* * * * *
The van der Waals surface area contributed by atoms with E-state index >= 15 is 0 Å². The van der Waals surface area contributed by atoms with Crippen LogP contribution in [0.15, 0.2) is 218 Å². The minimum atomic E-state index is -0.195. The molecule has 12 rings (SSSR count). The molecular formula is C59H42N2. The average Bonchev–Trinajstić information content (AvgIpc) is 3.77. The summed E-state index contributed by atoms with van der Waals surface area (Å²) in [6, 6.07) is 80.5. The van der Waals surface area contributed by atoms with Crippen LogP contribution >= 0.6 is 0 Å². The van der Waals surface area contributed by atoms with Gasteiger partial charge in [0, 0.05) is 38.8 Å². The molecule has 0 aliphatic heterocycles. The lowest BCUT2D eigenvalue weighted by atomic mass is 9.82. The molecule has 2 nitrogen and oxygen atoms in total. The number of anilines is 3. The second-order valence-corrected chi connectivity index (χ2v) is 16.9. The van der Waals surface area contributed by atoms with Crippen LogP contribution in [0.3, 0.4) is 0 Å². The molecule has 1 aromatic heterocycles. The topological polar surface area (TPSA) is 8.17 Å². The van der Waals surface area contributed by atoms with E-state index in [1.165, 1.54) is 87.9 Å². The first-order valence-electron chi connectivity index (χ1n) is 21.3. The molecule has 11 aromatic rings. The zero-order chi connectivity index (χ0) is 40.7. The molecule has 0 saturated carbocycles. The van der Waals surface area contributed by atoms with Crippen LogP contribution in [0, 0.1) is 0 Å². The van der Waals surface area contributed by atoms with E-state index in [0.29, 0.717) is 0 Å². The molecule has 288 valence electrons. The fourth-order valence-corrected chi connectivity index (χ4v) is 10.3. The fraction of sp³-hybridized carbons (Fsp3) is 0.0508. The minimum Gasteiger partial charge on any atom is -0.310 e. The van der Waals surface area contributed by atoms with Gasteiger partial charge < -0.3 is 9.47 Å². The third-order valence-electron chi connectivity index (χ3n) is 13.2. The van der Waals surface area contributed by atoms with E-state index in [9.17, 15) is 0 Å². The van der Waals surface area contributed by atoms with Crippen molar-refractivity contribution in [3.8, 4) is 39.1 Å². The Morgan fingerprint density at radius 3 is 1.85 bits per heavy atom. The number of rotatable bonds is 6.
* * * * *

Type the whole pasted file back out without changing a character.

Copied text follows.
The van der Waals surface area contributed by atoms with E-state index >= 15 is 0 Å². The van der Waals surface area contributed by atoms with Crippen LogP contribution in [0.15, 0.2) is 218 Å². The minimum atomic E-state index is -0.195. The molecule has 12 rings (SSSR count). The molecular formula is C59H42N2. The average Bonchev–Trinajstić information content (AvgIpc) is 3.77. The summed E-state index contributed by atoms with van der Waals surface area (Å²) in [6, 6.07) is 80.5. The van der Waals surface area contributed by atoms with Crippen LogP contribution >= 0.6 is 0 Å². The van der Waals surface area contributed by atoms with Gasteiger partial charge in [0, 0.05) is 38.8 Å². The molecule has 0 aliphatic heterocycles. The lowest BCUT2D eigenvalue weighted by atomic mass is 9.82. The molecule has 2 nitrogen and oxygen atoms in total. The number of anilines is 3. The second-order valence-corrected chi connectivity index (χ2v) is 16.9. The van der Waals surface area contributed by atoms with Crippen LogP contribution in [0.3, 0.4) is 0 Å². The molecule has 1 aromatic heterocycles. The topological polar surface area (TPSA) is 8.17 Å². The van der Waals surface area contributed by atoms with E-state index in [1.165, 1.54) is 87.9 Å². The first-order valence-electron chi connectivity index (χ1n) is 21.3. The molecule has 11 aromatic rings. The zero-order chi connectivity index (χ0) is 40.7. The molecule has 0 saturated carbocycles. The van der Waals surface area contributed by atoms with Crippen LogP contribution in [0, 0.1) is 0 Å². The van der Waals surface area contributed by atoms with E-state index in [0.29, 0.717) is 0 Å². The molecule has 288 valence electrons. The fourth-order valence-corrected chi connectivity index (χ4v) is 10.3. The fraction of sp³-hybridized carbons (Fsp3) is 0.0508. The minimum Gasteiger partial charge on any atom is -0.310 e. The van der Waals surface area contributed by atoms with Gasteiger partial charge < -0.3 is 9.47 Å². The third-order valence-electron chi connectivity index (χ3n) is 13.2. The van der Waals surface area contributed by atoms with E-state index in [9.17, 15) is 0 Å². The van der Waals surface area contributed by atoms with Crippen molar-refractivity contribution in [3.8, 4) is 39.1 Å². The Morgan fingerprint density at radius 3 is 1.85 bits per heavy atom. The number of rotatable bonds is 6.